Zihao has definitely brought the more unorthodox lineup of the two, with Shaman and Hunter alongside Paladin. Shaman is considered very weak right now, but in competitions like the Team Story the Chinese players are required to play with every class in the game. This gives the Chinese players the edge in having the opportunity to test these weaker classes in live competitive environments, and Zihao clearly thinks he knows something most players don’t.

Chinese regional champion “LoveCX” will face a tough challenge in Group C alongside Mullins, Engwall and SEA champion Lan “Neilyo” Tran, with Yu “NoTomorrow” Jian completing the lineup.

Can Asia-Pacific mount a challenge?

To many, APAC is the unknown quantity in the Hearthstone World Championship. Outside of Korea the regional scene is relatively underdeveloped, and these players have yet to be exposed to Western fans.

The major exception to this is Hakjun “Kranich” Baek, who is the only player from last year’s World Championship to qualify again. While he has been relatively unsuccessful in the intervening period—winning no major events until the APAC regional championship—making it through the gruelling qualification process two years in a row means he has to be part of the conversation.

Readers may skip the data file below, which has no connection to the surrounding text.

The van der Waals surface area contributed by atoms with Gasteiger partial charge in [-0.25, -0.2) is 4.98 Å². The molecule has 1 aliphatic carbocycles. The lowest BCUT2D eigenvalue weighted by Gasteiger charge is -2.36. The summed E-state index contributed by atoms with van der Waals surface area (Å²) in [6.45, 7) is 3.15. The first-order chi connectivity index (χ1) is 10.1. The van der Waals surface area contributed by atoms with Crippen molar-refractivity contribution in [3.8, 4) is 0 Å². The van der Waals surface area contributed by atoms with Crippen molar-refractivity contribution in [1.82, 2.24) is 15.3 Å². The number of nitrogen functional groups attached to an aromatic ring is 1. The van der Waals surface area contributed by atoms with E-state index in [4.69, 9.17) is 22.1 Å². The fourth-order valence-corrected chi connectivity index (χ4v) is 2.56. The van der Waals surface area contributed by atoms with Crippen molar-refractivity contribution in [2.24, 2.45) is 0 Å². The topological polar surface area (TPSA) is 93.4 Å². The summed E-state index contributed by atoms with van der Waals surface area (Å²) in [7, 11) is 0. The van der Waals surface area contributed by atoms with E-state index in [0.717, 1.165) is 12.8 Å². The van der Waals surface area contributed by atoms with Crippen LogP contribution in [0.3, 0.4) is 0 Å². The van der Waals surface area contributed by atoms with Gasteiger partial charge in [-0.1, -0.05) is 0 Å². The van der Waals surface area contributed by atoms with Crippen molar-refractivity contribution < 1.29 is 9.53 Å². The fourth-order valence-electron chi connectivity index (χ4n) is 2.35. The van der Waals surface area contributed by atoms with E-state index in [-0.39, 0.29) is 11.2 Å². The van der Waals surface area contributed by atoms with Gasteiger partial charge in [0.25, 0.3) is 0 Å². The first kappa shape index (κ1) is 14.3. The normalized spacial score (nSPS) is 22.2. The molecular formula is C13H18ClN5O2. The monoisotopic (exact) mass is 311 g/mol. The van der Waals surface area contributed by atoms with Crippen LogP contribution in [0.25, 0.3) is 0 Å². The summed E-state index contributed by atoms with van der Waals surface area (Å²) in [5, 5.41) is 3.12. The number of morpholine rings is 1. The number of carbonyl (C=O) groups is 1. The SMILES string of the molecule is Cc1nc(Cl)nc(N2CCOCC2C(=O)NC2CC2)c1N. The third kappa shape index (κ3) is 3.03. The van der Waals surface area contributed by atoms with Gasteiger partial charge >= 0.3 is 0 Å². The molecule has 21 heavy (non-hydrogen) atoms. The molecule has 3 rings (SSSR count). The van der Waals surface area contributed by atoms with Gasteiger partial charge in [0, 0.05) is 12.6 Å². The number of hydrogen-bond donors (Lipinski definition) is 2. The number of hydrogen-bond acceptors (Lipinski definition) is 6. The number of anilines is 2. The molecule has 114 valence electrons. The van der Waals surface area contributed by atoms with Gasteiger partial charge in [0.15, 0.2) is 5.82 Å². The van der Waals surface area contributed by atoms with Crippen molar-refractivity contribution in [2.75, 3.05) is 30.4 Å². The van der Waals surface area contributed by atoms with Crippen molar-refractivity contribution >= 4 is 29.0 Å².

For the hardcore followers of the scene, another name to keep an eye on is Vietnam’s Lan “Neilyo” Tran. The Southeast Asia scene has come forward a lot in 2015, and Tran has been the king of that region. In a sign of that growth, SEA dominated Korea in the recent WCA Asian qualifier—a tournament Tran won, booking his place in one of the year’s few post-Blizzcon majors. 

Post-Warsong Commander nerf, Tran is one of just four players keeping faith in the Warrior class for the World Championship.

Japanese qualifer “Kno” and Kwo-Ping “Pinpingho” Ho of Taiwan complete the APAC group.